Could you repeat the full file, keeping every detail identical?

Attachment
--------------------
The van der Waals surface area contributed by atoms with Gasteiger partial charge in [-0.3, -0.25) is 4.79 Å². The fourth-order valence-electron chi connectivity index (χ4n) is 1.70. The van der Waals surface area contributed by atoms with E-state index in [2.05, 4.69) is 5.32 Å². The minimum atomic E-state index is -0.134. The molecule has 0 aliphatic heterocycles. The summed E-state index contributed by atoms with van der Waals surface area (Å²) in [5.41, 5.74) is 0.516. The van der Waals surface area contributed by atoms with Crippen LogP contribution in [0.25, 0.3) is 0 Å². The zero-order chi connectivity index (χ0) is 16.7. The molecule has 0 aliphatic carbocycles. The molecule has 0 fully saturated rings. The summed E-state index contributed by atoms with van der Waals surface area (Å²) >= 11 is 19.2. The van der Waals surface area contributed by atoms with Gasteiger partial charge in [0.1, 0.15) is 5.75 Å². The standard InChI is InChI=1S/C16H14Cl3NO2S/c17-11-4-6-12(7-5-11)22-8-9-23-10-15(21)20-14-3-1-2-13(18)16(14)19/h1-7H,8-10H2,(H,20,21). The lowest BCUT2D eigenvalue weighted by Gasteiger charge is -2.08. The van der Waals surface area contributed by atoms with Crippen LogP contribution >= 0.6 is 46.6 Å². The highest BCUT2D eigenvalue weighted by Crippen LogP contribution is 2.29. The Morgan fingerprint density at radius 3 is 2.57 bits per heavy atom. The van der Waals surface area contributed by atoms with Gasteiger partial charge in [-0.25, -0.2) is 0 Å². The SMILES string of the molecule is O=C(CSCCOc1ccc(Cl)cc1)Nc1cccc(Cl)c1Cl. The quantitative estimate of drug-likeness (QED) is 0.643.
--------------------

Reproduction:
The van der Waals surface area contributed by atoms with Gasteiger partial charge in [-0.3, -0.25) is 4.79 Å². The fourth-order valence-electron chi connectivity index (χ4n) is 1.70. The van der Waals surface area contributed by atoms with E-state index in [2.05, 4.69) is 5.32 Å². The minimum atomic E-state index is -0.134. The molecule has 0 aliphatic heterocycles. The summed E-state index contributed by atoms with van der Waals surface area (Å²) in [5.41, 5.74) is 0.516. The van der Waals surface area contributed by atoms with Crippen LogP contribution in [0.25, 0.3) is 0 Å². The zero-order chi connectivity index (χ0) is 16.7. The molecule has 0 aliphatic carbocycles. The molecule has 0 fully saturated rings. The summed E-state index contributed by atoms with van der Waals surface area (Å²) >= 11 is 19.2. The van der Waals surface area contributed by atoms with Gasteiger partial charge in [0.1, 0.15) is 5.75 Å². The standard InChI is InChI=1S/C16H14Cl3NO2S/c17-11-4-6-12(7-5-11)22-8-9-23-10-15(21)20-14-3-1-2-13(18)16(14)19/h1-7H,8-10H2,(H,20,21). The lowest BCUT2D eigenvalue weighted by Gasteiger charge is -2.08. The van der Waals surface area contributed by atoms with Crippen LogP contribution >= 0.6 is 46.6 Å². The highest BCUT2D eigenvalue weighted by Crippen LogP contribution is 2.29. The Morgan fingerprint density at radius 3 is 2.57 bits per heavy atom. The van der Waals surface area contributed by atoms with Gasteiger partial charge in [-0.25, -0.2) is 0 Å². The SMILES string of the molecule is O=C(CSCCOc1ccc(Cl)cc1)Nc1cccc(Cl)c1Cl. The quantitative estimate of drug-likeness (QED) is 0.643.